But he misreads the direction of the contemporary world. One small clue to this is his repeated description of it as “postmodern,” at a time when postmodernism has become almost thoroughly passé, no longer a subject of interest outside some narrow strands of continental philosophy and literary theory. The elements of postmodernism that were of value—in particular, its recognition that people always inhabit specific times and places and therefore operate from particular and limited perspectives—were never really in contradiction with modernity, nor were they especially new. In fact, our somewhat reflexive tendency to label things “postmodern” is among the factors preventing us from seeing the real shape of our own world.

In our world, the state, despite repeated predictions that it was on the decline, is not weak; to the contrary, it has remained strong and resilient. International politics resembles not the early modern world, but rather the decades before World War I, driven by balance-of-power maneuvering among great powers. The most powerful ideology in the world today is exactly what it has been since 1848, perhaps since the French Revolution: nationalism. The critical division internationally is not civilizational; it is the struggle, best described by Robert Kagan, between free countries and autocracies. We are not in a postmodern world, and certainly not in an early modern one. Instead, we are back in the 19th century.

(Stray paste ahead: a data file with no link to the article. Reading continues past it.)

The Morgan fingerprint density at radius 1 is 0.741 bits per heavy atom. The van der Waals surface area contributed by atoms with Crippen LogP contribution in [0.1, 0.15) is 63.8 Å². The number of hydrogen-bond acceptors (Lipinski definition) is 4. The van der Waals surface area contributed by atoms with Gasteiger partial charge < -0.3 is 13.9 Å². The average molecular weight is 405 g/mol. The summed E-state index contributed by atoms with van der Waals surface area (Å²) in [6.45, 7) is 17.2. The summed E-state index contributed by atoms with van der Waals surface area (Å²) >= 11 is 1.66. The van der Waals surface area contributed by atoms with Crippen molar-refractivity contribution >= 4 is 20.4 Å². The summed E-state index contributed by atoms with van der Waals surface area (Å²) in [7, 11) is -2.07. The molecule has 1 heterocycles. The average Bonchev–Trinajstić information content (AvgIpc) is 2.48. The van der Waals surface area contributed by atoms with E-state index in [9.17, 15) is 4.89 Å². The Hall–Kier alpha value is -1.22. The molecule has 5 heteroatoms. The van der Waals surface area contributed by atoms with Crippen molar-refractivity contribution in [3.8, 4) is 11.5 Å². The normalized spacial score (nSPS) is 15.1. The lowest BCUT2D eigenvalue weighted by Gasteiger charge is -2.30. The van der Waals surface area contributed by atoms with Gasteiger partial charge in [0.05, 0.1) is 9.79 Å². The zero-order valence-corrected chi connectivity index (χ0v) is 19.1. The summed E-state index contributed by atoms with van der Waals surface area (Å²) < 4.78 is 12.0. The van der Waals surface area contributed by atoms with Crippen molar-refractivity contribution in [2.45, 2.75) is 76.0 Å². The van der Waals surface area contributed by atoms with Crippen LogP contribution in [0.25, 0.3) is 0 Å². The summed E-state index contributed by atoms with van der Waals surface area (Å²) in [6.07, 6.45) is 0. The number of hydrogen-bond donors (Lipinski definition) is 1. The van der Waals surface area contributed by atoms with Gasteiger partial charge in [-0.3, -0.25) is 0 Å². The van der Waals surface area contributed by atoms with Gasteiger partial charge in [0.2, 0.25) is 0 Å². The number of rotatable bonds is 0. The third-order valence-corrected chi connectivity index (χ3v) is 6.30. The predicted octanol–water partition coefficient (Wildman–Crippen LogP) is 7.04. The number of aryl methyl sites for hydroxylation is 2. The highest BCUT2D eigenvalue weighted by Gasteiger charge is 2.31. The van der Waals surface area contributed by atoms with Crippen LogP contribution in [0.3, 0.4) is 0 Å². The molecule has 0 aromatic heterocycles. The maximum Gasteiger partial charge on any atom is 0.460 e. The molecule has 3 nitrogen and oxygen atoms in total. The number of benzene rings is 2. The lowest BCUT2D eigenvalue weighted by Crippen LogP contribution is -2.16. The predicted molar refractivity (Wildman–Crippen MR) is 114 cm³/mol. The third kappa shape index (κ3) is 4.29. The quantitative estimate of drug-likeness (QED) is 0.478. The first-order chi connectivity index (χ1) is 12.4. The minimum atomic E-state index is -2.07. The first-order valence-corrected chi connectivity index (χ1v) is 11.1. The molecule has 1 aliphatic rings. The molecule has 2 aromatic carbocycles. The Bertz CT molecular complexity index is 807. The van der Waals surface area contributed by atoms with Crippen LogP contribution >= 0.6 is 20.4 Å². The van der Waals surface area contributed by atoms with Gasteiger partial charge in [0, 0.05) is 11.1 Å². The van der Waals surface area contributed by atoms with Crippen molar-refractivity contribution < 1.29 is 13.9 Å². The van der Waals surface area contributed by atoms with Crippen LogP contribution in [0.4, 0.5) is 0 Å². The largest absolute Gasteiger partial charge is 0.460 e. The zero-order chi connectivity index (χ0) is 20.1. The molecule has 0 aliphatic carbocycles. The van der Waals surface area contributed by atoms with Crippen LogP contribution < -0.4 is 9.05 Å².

Time will tell whether my 19th-century parallels or Kaplan’s early modern ones prove more illuminating. In the meantime, he is a wonderful tour guide, and anyone trying to peer into the crystal ball will hope that Adriatic is not the last of his globe-trotting reports. Reading his book leaves one wanting to read it all over again while retracing the steps of his voyage. His palpable thirst for knowledge about human cultures and his tireless effort to wrest new insights from a life of travel and reading are exemplary. I suspect, however, that the world opening before us will prove to be not “the beginning of monumental change” he foresees for Europe, but rather surprisingly familiar.

Peter C. Meilaender is professor of political science and dean of religion, humanities, and global studies at Houghton University.